In 1853 Washburn traveled to England to research English constitutional law. While he was away, the Whig Party nominated him as its gubernatorial candidate; he did not learn of his nomination until his ship reached Halifax, Nova Scotia.In the election he defeated Henry W. Bishop (Democrat) and Henry Wilson (Free Soil) with 46% of the vote. Since a majority of votes was at the time required to win, the election was determined in the state senate. Washburn was the last governor elected in this fashion (plurality voting was enacted in 1855); he would also be the last Whig governor. During his one year in office, he successfully promoted and enacted significant pieces of legislation on a broad social welfare agenda, including measures concerning debt relief, assistance to the poor and insane, and financial aid for female medical students.
The constitution of the United Kingdom is the system of rules that shapes the political governance of the United Kingdom of Great Britain and Northern Ireland. The UK constitution is not contained in a single code but principles have emerged over the centuries from statute, case law, political conventions and social consensus. In 1215, Magna Carta required the King to call "common counsel" or Parliament, hold courts in a fixed place, guarantee fair trials, guarantee free movement of people, free the church from the state, and enshrined the rights of "common" people to use the land. After the English Civil War and the Glorious Revolution 1688, Parliament won supremacy over the monarch, as well as the church and the courts, and the Bill of Rights 1689 recorded its fundamental unit of right in "Person" and that the "election of members of Parliament ought to be free". The Act of Union 1707 unified England, Wales and Scotland, while Ireland was joined in 1801, but the Republic of Ireland formally separated between 1916 and 1921. By the Representation of the People Act 1928, almost every adult man and woman was finally entitled to vote for Parliament. The UK was a founding member of the International Labour Organization (ILO), the United Nations, the Commonwealth, the Council of Europe and the World Trade Organization (WTO). The principles of Parliamentary sovereignty, the rule of law, democracy, and internationalism guide the UK's modern political system to advance the social and economic development of its people.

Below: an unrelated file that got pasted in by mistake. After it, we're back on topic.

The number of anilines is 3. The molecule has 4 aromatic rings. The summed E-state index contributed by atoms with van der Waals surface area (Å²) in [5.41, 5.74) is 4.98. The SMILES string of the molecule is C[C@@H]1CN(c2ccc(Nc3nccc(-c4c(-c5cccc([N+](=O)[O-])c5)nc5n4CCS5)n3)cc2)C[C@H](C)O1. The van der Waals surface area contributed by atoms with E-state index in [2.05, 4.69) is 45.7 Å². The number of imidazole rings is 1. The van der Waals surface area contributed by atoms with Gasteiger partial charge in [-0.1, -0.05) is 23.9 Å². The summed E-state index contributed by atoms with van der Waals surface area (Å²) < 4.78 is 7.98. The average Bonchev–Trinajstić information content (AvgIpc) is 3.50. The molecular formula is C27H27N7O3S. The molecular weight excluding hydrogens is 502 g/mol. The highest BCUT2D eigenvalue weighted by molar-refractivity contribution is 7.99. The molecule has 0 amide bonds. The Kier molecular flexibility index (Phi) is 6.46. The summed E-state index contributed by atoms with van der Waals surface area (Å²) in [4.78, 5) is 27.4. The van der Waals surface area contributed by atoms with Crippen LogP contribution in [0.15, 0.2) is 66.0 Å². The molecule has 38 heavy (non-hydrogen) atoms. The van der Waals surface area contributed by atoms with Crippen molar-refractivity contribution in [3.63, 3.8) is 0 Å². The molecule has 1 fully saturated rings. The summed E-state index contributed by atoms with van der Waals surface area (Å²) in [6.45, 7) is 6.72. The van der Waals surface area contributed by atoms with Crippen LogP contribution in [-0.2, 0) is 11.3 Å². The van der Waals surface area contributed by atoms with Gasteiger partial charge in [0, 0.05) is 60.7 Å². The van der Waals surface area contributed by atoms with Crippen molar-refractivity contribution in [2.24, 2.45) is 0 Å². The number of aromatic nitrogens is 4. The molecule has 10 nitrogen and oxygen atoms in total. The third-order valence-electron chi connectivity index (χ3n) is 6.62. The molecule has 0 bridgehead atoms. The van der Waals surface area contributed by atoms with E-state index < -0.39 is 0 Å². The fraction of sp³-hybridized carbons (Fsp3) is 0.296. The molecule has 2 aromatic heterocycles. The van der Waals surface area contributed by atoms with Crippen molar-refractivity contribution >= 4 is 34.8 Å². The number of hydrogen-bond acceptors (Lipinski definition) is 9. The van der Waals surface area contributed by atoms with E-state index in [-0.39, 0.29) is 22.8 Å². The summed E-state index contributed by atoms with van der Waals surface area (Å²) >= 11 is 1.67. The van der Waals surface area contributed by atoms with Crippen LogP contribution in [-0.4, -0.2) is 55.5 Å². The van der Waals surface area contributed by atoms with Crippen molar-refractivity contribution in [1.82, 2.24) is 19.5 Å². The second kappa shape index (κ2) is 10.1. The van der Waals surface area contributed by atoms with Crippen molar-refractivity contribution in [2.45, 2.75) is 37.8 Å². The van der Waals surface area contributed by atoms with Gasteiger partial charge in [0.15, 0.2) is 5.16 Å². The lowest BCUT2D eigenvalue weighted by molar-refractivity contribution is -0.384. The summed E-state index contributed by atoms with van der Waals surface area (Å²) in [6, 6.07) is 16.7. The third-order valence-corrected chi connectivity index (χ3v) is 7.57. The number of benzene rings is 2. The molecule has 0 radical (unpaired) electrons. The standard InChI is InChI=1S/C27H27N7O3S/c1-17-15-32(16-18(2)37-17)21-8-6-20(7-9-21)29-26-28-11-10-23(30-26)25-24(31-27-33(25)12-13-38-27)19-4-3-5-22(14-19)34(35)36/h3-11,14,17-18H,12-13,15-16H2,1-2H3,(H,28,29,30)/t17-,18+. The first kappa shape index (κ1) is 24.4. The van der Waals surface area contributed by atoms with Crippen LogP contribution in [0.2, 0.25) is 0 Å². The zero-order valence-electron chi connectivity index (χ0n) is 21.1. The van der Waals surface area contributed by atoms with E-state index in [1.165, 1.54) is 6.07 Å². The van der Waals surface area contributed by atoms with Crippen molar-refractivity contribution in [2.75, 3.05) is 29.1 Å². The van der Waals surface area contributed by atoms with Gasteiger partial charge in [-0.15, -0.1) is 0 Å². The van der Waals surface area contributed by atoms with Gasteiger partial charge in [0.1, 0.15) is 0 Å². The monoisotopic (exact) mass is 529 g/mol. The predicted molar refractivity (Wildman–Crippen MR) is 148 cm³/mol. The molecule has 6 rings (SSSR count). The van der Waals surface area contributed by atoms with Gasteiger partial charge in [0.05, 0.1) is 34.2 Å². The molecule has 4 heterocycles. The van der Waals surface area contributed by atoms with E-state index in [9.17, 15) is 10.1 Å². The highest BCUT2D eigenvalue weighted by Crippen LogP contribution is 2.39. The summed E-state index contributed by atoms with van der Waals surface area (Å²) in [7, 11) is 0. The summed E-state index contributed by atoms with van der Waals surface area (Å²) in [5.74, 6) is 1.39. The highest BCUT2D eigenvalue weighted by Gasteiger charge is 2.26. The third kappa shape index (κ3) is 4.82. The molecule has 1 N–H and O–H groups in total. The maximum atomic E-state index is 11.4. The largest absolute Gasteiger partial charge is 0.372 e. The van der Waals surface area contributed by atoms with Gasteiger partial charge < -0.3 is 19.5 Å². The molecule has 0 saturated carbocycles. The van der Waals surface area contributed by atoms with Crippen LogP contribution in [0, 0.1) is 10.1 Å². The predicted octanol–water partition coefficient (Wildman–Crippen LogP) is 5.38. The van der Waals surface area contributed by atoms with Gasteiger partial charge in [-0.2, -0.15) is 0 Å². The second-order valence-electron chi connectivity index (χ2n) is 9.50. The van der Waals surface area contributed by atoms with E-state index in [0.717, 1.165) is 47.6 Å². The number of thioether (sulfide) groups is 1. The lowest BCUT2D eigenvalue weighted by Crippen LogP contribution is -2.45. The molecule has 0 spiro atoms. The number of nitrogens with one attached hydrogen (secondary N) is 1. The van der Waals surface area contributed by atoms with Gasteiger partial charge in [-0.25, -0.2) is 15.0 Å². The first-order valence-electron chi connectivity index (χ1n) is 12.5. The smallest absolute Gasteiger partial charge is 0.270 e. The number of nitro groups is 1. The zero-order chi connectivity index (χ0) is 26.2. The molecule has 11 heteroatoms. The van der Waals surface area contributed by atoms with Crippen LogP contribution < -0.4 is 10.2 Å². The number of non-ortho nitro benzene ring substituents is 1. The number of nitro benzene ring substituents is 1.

The Democratic Party is one of the two major contemporary political parties in the United States, along with its main rival, the Republican Party. Tracing its heritage back to Thomas Jefferson and James Madison's Democratic-Republican Party, the modern-day Democratic Party was founded around 1828 by supporters of Andrew Jackson, making it the world's oldest active political party.
Henry Wilson was the 18th vice president of the United States (1873–75) and a senator from Massachusetts (1855–73). Before and during the American Civil War, he was a leading Republican, and a strong opponent of slavery. Wilson devoted his energies to the destruction of the "Slave Power" – the faction of slave owners and their political allies which anti-slavery Americans saw as dominating the country.
One major event that took place during Washburn's tenure was Anthony Burns' arrest and trial under the terms of the Fugitive Slave Law of 1850. The case galvanized anti-slavery activists, who protested outside the courthouse and sought both legal and extra-legal remedies to secure Burns' release.Washburn refused to intercede in the matter, bringing criticism, and Burns remained in custody at the time Washburn left office. Burns was eventually returned to slavery, after which abolitionists purchased his freedom.
The 1854 campaign saw the rise of the secretive Know Nothing movement in Massachusetts politics. Washburn stood for reelection, but the Whig party apparatus was generally unaware of Know Nothing strength and dismissive of its candidates. One commentator described the Know Nothing slate as "spavined ministers, lying tooth-pullers, and buggering priests", and Washburn's opponent, former Whig Henry J. Gardner, as a "rickety vermin" who stood no chance of winning.The outcome of the November election was a landslide: Washburn received only 21% of the vote, and Know Nothing candidates won every major state and Congressional office, as well as most of the seats in the state legislature.